Agenda for Clinton visitUnited States Secretary of State Hillary Rodham Clinton is due in Seoul tomorrow. Her visit is being viewed with high expectations and interest, not only because the Barack Obama administration chose East Asia over previous favored destinations - Europe and the Middle East - as its top diplomat’s first overseas trip, but also in view of heightening fears about military provocation by North Korea.
Pyongyang’s threats of a long-range ballistic missile launch are largely regarded as empty rhetoric, timed with Clinton’s first foreign trip, to get attention from the United States and the international community. But they have succeeded in exacerbating security fears here.
North Korea on Monday issued a misleading statement following news reports that it was preparing to test-launch a Taepodong-2 missile from a base on its east coast. North Korea’s state-run news agency said it had the right to pursue a space program and added, “One will know what went up after the launch.” It is not the first time North Korea has tried to mask its missile launches as part of a space program. Seoul maintains that whatever Pyongyang launches, a satellite or a missile, it would be violating United Nations Security Council Resolution 1718, which prohibits North Korea from developing missiles and weapons of mass destruction. The problem can be elevated to an international legal dispute if North Korea maintains that it has merely launched a satellite.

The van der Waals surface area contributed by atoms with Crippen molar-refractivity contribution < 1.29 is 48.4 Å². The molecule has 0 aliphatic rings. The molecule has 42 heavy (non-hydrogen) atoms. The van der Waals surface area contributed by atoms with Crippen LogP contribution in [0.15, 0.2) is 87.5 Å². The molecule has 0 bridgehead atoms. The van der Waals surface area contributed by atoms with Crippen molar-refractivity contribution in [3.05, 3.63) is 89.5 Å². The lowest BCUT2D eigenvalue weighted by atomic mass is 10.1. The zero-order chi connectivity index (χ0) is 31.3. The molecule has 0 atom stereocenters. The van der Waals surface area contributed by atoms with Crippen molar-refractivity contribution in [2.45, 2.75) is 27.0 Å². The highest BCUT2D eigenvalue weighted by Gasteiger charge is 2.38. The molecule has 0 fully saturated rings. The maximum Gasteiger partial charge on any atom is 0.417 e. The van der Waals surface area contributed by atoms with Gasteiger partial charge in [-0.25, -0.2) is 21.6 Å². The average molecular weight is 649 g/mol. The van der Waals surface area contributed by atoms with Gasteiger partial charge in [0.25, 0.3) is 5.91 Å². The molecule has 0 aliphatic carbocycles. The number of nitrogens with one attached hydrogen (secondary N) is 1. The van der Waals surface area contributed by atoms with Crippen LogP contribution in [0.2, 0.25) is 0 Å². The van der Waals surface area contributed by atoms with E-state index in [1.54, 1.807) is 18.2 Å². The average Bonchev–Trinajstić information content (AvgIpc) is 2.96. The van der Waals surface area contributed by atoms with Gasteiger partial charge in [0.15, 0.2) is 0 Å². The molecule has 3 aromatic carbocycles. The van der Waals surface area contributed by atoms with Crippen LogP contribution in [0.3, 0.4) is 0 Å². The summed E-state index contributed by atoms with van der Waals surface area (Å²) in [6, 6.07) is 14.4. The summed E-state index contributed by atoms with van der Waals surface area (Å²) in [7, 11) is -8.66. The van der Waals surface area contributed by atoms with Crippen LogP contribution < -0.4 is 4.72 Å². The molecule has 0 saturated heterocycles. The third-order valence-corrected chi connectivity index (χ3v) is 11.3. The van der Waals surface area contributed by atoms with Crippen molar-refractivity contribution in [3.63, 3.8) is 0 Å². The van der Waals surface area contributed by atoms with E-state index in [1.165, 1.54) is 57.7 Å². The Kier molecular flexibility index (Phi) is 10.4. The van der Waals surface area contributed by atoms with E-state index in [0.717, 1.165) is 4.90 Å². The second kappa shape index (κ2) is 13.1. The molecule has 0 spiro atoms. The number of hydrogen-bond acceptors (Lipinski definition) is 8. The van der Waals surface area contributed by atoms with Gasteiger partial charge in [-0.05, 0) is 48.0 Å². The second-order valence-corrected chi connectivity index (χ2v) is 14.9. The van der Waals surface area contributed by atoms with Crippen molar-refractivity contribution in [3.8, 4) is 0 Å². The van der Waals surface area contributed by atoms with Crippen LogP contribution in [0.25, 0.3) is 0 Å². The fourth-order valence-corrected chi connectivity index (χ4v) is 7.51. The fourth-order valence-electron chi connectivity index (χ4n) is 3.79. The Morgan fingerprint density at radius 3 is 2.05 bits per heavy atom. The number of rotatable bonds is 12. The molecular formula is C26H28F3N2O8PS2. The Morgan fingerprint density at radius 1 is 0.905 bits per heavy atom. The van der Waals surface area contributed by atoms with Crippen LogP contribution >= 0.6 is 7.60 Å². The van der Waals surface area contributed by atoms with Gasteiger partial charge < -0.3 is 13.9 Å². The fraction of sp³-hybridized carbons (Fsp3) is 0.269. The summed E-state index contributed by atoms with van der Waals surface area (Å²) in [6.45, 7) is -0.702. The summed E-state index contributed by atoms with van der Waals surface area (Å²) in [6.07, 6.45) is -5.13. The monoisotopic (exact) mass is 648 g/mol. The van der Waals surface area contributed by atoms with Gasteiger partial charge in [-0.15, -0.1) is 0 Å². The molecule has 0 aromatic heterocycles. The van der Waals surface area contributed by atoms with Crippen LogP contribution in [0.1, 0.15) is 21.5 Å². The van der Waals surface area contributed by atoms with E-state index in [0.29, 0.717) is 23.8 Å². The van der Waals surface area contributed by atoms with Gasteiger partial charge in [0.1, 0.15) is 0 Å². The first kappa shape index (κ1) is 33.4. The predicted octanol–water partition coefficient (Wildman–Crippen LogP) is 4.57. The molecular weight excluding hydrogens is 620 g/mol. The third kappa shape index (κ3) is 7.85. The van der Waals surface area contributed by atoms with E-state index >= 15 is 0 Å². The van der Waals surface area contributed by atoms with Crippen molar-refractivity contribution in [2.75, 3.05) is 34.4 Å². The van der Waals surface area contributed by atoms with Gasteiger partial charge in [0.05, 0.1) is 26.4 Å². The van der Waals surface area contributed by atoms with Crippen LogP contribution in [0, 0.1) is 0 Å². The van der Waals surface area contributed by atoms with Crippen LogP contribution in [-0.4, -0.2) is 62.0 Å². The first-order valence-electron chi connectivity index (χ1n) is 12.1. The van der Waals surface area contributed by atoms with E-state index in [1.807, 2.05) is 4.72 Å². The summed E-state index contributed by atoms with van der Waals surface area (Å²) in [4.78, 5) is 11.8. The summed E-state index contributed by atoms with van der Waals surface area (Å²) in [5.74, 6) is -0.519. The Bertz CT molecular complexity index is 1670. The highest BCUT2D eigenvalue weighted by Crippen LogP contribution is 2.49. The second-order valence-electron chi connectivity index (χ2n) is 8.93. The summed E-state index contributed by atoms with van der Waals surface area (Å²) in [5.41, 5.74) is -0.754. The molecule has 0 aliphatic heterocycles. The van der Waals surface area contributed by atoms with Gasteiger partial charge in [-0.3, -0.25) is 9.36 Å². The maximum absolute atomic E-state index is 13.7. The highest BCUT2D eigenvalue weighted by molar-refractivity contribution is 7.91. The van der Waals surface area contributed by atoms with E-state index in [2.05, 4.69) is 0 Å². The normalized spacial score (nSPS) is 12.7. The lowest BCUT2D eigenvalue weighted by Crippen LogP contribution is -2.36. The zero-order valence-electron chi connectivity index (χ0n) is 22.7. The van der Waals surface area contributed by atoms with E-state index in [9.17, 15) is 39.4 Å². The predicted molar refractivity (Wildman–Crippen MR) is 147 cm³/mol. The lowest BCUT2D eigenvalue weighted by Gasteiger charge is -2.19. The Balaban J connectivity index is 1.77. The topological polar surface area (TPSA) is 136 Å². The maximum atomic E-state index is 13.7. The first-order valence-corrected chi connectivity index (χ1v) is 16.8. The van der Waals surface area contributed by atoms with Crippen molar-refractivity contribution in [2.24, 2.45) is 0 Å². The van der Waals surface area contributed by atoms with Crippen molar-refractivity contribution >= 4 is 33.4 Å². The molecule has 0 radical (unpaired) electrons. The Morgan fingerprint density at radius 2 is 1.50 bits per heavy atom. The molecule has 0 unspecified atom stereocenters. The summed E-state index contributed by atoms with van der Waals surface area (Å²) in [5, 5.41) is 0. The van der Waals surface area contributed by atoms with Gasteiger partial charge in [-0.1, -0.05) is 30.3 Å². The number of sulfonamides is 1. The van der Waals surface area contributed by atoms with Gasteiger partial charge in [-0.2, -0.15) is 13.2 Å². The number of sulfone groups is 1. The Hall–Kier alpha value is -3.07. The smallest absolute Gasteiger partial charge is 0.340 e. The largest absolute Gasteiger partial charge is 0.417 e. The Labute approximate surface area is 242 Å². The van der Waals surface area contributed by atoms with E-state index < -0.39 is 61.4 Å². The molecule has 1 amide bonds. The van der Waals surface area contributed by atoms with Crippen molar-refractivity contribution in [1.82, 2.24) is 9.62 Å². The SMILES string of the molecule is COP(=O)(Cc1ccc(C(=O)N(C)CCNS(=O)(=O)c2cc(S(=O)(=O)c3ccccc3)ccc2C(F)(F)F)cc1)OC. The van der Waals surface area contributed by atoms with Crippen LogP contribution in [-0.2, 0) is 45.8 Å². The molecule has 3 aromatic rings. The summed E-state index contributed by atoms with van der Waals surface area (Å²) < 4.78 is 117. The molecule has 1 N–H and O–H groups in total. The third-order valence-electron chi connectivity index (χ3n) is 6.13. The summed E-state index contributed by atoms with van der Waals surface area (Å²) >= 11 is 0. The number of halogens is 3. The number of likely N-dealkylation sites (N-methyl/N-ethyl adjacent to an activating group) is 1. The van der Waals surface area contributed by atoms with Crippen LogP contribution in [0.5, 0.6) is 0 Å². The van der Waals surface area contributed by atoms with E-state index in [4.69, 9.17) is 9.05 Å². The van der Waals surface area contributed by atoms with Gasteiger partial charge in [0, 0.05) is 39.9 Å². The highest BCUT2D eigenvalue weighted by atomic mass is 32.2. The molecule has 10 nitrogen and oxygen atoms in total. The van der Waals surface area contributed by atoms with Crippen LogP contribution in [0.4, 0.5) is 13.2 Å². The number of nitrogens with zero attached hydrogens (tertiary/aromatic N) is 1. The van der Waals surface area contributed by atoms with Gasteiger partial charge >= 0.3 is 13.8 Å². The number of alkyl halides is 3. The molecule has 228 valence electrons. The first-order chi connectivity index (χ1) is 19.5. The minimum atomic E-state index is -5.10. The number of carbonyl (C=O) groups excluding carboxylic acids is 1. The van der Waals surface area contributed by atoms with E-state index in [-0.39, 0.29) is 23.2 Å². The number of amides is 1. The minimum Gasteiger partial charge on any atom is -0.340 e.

In the worst-case scenario, the U.S. can shoot down a long-range missile aimed at its territory, as Defense Secretary Robert Gates has warned. This would be a disaster for South Korea, whether the counteraction succeeds or not.
Airborne threats are not the only concern for South Korean military officials. North Korea has increased naval activities along the western sea border. Defense Minister Lee Sang-hee said Seoul was readying for North Korean provocations near sea and land borders. He said he has given authority to field commanders to take necessary action, hinting that military clashes were possible.
Seoul must give Clinton a full account of the current situation on the Korean Peninsula and discuss a concerted response to North Korea’s provocative actions.
The two allies must coordinate their plans to encompass the worst-case scenario of a North Korean missile launch and an attack on South Korean territory, and reconfirm their joint stance and efforts to denuclearize the North Korean regime.
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